Saturday, April 30, 2011

California Democrats: We Can't Let the Voters Influence Elections Too Much

The LA Times PolitiCal blog reported yesterday on a proposal by California Democrats to allow local party insiders to choose legislative and congressional candidates. One problem with this: it would subvert Prop 14, which voters approved in 2010.

You see, Prop 14 changed the election primary system to allow candidates from all parties to compete in open primaries, with the top two vote-getters then proceeding on to the general election. Primary candidates don't even have to list their party affiliation on the ballot. The idea is to create electoral competition by blunting the effects of hyper-partisan voters on primary outcomes.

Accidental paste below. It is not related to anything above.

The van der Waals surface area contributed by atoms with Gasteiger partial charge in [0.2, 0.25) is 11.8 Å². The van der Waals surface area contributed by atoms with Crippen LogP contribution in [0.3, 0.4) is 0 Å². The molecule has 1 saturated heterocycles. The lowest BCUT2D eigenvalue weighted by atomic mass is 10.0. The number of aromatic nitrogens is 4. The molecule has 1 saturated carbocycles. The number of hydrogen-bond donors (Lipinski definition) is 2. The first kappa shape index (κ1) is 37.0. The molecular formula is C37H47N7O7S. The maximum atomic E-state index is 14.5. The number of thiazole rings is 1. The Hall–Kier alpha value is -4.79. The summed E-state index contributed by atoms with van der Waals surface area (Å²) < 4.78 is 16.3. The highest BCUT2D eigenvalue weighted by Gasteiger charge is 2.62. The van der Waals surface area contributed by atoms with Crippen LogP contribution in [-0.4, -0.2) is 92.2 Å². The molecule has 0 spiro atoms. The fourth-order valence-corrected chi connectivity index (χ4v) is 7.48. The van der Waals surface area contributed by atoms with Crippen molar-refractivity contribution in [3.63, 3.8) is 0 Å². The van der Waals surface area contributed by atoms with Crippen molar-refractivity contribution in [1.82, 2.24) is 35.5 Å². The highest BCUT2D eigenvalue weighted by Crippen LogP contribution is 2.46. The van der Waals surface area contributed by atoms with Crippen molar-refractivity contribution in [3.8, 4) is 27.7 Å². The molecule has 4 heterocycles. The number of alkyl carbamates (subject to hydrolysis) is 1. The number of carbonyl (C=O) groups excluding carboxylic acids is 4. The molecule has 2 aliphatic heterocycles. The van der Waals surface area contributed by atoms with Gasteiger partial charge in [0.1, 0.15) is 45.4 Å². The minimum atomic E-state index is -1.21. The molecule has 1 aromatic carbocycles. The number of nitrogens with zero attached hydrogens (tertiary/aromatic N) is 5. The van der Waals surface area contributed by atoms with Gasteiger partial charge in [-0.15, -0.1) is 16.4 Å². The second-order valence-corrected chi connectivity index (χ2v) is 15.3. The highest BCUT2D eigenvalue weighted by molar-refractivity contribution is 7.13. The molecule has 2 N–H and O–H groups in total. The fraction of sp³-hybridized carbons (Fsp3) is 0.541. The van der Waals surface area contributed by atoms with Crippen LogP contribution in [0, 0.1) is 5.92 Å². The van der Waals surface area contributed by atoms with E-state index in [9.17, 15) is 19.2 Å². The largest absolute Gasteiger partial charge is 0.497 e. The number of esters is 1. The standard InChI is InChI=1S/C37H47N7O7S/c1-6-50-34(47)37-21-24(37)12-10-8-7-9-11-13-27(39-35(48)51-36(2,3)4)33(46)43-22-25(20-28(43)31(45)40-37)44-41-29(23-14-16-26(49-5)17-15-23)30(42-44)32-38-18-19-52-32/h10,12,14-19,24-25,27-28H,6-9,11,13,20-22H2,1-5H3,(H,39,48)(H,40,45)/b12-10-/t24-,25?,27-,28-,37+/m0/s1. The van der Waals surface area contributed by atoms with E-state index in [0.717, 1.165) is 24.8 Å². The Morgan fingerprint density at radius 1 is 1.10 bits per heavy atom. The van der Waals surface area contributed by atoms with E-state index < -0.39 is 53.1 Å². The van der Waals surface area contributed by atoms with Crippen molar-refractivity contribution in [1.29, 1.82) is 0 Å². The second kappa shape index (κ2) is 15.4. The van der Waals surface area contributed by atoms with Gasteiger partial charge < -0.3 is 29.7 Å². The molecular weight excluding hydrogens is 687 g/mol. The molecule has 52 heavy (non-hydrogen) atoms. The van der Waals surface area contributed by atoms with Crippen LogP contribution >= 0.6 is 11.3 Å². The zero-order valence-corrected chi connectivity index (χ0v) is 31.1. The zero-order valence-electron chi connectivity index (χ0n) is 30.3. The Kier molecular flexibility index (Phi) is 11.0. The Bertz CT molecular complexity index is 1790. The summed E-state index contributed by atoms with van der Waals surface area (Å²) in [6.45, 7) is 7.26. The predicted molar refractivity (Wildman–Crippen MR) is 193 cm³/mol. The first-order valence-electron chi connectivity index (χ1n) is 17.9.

Well, apparently the beneficiaries of hyper-partisan party primaries are not amused. Under the proposal, which was developed by the rules committee during the party's convention this week, small groups of party insiders would choose Democratic candidates in a caucus-style system, completely neutering the will of primary voters. Committee members quoted seemed most concerned about the idea that someone could win the Democratic nomination without labeling him/herself a Democrat (because, you know, you've got to protect that great brand). But we think the real issue is an unwillingness to give up on an ideologically homogeneous Democratic Party. After all, if you can't count on every Democrat in Sacramento to think alike, what can you count on?


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